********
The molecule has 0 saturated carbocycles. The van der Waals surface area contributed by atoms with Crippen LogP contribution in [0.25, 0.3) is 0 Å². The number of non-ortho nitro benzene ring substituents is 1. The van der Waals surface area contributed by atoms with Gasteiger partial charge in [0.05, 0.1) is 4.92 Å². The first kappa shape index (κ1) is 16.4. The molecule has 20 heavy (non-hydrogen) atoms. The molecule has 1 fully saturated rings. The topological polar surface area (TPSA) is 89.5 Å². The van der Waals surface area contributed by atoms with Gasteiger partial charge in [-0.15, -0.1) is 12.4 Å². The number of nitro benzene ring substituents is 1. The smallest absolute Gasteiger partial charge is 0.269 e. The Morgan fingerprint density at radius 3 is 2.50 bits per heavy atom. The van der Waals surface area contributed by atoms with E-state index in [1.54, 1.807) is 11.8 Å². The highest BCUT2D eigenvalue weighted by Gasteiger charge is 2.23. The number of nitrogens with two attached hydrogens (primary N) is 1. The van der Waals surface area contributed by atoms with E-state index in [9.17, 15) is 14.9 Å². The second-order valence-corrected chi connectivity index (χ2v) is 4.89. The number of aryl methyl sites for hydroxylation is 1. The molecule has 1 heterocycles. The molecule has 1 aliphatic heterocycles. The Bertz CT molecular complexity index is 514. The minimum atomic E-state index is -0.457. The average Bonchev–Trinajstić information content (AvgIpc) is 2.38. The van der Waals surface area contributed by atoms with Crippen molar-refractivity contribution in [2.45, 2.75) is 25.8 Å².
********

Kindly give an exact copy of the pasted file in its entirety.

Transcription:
The molecule has 0 saturated carbocycles. The van der Waals surface area contributed by atoms with Crippen LogP contribution in [0.25, 0.3) is 0 Å². The number of non-ortho nitro benzene ring substituents is 1. The van der Waals surface area contributed by atoms with Gasteiger partial charge in [0.05, 0.1) is 4.92 Å². The first kappa shape index (κ1) is 16.4. The molecule has 20 heavy (non-hydrogen) atoms. The molecule has 1 fully saturated rings. The topological polar surface area (TPSA) is 89.5 Å². The van der Waals surface area contributed by atoms with Gasteiger partial charge in [-0.15, -0.1) is 12.4 Å². The number of nitro benzene ring substituents is 1. The smallest absolute Gasteiger partial charge is 0.269 e. The Morgan fingerprint density at radius 3 is 2.50 bits per heavy atom. The van der Waals surface area contributed by atoms with E-state index in [1.54, 1.807) is 11.8 Å². The highest BCUT2D eigenvalue weighted by Gasteiger charge is 2.23. The number of nitrogens with two attached hydrogens (primary N) is 1. The van der Waals surface area contributed by atoms with E-state index in [9.17, 15) is 14.9 Å². The second-order valence-corrected chi connectivity index (χ2v) is 4.89. The number of aryl methyl sites for hydroxylation is 1. The molecule has 1 heterocycles. The molecule has 1 aliphatic heterocycles. The Bertz CT molecular complexity index is 514. The minimum atomic E-state index is -0.457. The average Bonchev–Trinajstić information content (AvgIpc) is 2.38. The van der Waals surface area contributed by atoms with Crippen molar-refractivity contribution in [2.45, 2.75) is 25.8 Å².